The Guardian July 12, 2000


Victorian forests face woodchip onslaught

The Gippsland forests in the south-east of Victoria are facing a renewed 
threat of massive clearfelling of timber for woodchipping. Over the last 
ten years much of the State's forests suffered massive de-forestation 
because of conditions imposed by the Kennett Government which made the 
felling of native forests more financially attractive than the cultivation 
of plantation timber.

Recently, a slump in the price of timber for woodchipping has meant that 
the forests have actually had a short respite, with only 114,000 tonnes of 
woodchip logs being exported last year.

However, the re-opening of the old Bairnsdale rail link by the now-
privatised V/Line Freight Corporation has made the clear felling of 
Gippsland timber for export profitable again, by reducing the cost of 
transporting logs to port.

As a result some 40,000 tonnes of timber from the Bairnsdale timber 
stockpile are now being loaded for transportation to Geelong.

A spokesperson for the Bracks Government said that the use of timber for 
woodchipping was justifiable because the logging yield included timber of 
inferior quality which would otherwise be left to rot on the forest floor.

However, the Government has also called for tenders for the felling of 
600,000 tonnes annually. Timber gathering on this scale is usually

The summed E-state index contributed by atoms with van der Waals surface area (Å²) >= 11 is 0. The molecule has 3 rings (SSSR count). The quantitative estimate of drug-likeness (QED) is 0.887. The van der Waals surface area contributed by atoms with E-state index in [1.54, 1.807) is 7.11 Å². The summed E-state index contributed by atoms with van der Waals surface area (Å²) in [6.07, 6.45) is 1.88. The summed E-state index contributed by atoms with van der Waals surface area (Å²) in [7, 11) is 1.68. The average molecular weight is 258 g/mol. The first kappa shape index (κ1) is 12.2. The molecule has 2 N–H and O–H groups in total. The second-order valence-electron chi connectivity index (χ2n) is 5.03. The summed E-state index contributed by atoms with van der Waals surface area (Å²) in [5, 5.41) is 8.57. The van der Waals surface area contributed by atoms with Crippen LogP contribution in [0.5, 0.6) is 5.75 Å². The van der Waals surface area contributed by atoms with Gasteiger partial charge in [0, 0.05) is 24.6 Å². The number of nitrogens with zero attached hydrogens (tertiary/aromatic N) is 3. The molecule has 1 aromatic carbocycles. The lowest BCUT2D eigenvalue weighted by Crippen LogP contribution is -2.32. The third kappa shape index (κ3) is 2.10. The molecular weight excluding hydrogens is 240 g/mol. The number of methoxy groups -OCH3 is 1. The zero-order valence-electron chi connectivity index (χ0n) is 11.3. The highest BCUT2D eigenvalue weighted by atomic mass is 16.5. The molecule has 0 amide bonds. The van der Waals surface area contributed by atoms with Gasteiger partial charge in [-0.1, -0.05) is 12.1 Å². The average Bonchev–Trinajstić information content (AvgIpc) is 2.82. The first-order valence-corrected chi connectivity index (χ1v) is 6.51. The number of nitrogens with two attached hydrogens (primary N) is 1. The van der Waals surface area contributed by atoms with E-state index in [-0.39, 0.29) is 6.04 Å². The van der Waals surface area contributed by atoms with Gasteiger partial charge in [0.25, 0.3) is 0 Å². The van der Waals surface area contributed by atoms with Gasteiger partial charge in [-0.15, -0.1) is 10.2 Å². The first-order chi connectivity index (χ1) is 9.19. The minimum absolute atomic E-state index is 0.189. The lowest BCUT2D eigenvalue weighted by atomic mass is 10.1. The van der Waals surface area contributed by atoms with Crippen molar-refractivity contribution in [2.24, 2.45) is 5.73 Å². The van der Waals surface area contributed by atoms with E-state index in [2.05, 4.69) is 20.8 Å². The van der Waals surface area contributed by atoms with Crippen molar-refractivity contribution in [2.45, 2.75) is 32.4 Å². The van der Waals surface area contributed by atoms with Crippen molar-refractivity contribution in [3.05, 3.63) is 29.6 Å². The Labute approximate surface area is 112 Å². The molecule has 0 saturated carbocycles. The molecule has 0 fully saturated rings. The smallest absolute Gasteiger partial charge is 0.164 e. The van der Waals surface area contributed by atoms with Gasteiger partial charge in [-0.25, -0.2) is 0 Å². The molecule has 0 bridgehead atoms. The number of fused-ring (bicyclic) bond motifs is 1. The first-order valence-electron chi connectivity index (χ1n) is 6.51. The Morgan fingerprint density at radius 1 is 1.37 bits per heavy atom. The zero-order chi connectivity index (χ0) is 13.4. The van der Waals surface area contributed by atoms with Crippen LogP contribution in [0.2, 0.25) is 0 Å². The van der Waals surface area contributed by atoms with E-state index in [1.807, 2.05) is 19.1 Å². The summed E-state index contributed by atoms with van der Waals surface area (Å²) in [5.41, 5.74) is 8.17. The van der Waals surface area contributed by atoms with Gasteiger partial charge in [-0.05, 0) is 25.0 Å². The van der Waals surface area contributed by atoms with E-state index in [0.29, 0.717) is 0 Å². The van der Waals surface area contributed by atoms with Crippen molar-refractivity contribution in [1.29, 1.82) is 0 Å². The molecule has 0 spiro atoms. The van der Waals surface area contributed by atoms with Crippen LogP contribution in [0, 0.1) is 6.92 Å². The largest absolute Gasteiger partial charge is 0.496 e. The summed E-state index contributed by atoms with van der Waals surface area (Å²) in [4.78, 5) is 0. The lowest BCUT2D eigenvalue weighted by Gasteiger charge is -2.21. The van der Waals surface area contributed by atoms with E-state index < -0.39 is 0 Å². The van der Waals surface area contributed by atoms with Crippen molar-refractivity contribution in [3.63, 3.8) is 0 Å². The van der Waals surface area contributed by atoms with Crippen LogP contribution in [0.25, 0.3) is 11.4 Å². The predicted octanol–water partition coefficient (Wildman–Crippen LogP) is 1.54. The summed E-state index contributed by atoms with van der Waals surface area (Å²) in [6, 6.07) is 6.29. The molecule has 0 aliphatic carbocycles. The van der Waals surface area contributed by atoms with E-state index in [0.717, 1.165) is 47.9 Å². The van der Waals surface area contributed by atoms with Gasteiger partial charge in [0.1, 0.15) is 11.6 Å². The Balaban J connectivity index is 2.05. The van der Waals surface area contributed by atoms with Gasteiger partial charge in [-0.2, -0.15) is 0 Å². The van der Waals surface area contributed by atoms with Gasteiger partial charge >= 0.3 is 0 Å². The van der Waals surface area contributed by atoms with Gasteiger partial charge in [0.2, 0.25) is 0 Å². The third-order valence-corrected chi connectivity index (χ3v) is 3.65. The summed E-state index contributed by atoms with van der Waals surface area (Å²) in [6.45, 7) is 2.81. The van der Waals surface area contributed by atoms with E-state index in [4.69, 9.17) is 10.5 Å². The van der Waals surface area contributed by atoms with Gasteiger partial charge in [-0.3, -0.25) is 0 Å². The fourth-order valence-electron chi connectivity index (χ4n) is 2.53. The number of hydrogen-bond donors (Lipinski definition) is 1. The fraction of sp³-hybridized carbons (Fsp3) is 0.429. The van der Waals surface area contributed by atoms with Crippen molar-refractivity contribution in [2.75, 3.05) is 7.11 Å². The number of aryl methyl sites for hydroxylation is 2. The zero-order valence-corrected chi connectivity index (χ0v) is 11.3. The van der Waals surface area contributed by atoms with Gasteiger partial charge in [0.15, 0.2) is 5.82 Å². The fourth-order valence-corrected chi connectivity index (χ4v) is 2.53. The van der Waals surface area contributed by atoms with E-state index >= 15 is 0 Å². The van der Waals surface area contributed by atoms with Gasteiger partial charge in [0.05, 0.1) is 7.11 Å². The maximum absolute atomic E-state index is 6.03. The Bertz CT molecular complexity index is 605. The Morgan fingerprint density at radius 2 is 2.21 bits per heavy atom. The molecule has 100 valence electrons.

associated with clear-felling, a process that maximises the profits for the 
woodchipping industry.

Clear-felling for wood chipping is absolutely rapacious and frequently 
wasteful, and provides a short-term perspective for employment for a small 
workforce.

The timber milling industry, on the other hand, uses selective tree 
felling. Timber milling in the Gippsland area has happily co-existed with 
other local industries, such as bee-keeping for the last 150 years. Both 
industries are relatively labour intensive.

Renewed clear-felling in the Gippsland area would result in the loss of 
vast areas of forest, with a devastating effect on flora and fauna.

The renewed rail line has potential access to three times the currently 
utilised area. Clear-felling would also wreak havoc on the area's thriving 
honey-making industry and deprive the woodmilling industry of timber from 
clearfelled areas for decades to come.

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